But to define a word is an academic process – one that is used widely in elementary and secondary schools to prepare children for specific competitive events, like spelling bees, academic teams and college entrance exams. The intellectual process that Dr. Katz believes young children quite capable of, however, is the ability to understand new words in context, and after hearing a word enough times used in different contexts, to know how to use the word in order to communicate ideas, experiences, opinions and feelings. It is the intellectual ability to communicate, not the academic ability to define, that forms the foundation on which literacy is built and success in school made possible.
Consider for example, the word on, which in the adult-led, curriculum-driven early childhood classroom is actually an object of study. Why is this particular word one that we believe is worthy of our study? Because it’s on the assessment, of course.
And the Kindergarten checklist.
“Is the cup on the table or under the table?” we ask earnestly, seeking to assess the child’s knowledge of this esoteric concept, quite prepared with a lesson plan designed to teach this particular word if the child does not demonstrate comprehension.
But because we know that the developing brain in early childhood is absorbing language at an incredible rate simply by hearing adults communicate, whether a particular child responds correctly or not is in reality of little relevance to the educational process. It is a very safe bet that unless the child has been locked in a closet for three years or has suffered traumatic brain injury, he knows perfectly well not only that the cup is on the table, but that he needs to be at school on time, with his shoes and socks on, and that if he wants to know what’s on TV he has to turn it on. Furthermore, things can be on fire, and adults can sometimes be on a roll.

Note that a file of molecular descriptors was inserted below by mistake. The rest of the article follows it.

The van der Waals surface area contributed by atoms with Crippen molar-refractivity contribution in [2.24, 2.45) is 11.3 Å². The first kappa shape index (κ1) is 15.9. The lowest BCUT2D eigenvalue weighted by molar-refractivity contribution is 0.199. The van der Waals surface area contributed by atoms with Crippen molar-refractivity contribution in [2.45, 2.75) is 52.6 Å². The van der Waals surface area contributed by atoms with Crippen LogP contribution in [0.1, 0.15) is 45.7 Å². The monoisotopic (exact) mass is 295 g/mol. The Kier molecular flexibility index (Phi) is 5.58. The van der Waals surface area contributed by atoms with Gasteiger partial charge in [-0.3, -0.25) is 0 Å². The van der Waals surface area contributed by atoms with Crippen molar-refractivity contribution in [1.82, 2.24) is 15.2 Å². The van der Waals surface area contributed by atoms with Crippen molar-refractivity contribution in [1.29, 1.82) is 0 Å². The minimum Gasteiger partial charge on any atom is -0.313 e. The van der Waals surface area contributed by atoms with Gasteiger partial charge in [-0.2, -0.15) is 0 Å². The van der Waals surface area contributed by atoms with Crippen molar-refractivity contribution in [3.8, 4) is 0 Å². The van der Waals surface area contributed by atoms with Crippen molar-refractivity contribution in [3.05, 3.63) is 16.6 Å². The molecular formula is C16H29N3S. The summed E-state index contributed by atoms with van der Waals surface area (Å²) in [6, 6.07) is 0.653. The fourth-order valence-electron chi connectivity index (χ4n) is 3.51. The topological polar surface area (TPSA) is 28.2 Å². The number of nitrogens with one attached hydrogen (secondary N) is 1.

I could go on.
So let’s abandon those micromanaged curricula. Let’s quit trying to control the learning process and make room instead for the child’s incredible capacity for intellectual growth.
- If children in fact need to be taught language through a series of programmed, incremental lessons, then how do we account for the child’s use of words that we are quite sure we never taught her?
- How is it that the child knows how to use these words in the appropriate context, and what does this suggest about the child’s ability to acquire language without being taught?
- How might this inform our strategies in home and classroom?
Please share/retweet this post! Let us know that you’re participating in this study. We’d love to hear from you about your thoughts regarding Chapters 17 and 18 and about the commentary Michael has provided. Your voice matters – participate in the dialogue and share your ideas! (Comment below) If you’ve chosen to blog about what you’ve read on your own site, link back and share your post with us here. Perhaps you have a burning question about something that you read in one of these chapters… we have a feature for that – Ask The Author! That’s right, Rae Pica will be available throughout this live study to answer your questions. #AskAuthor
What to read next: Chapter 19 The Trouble with Testing and Chapter 24 The Homework Debate (11/2/15).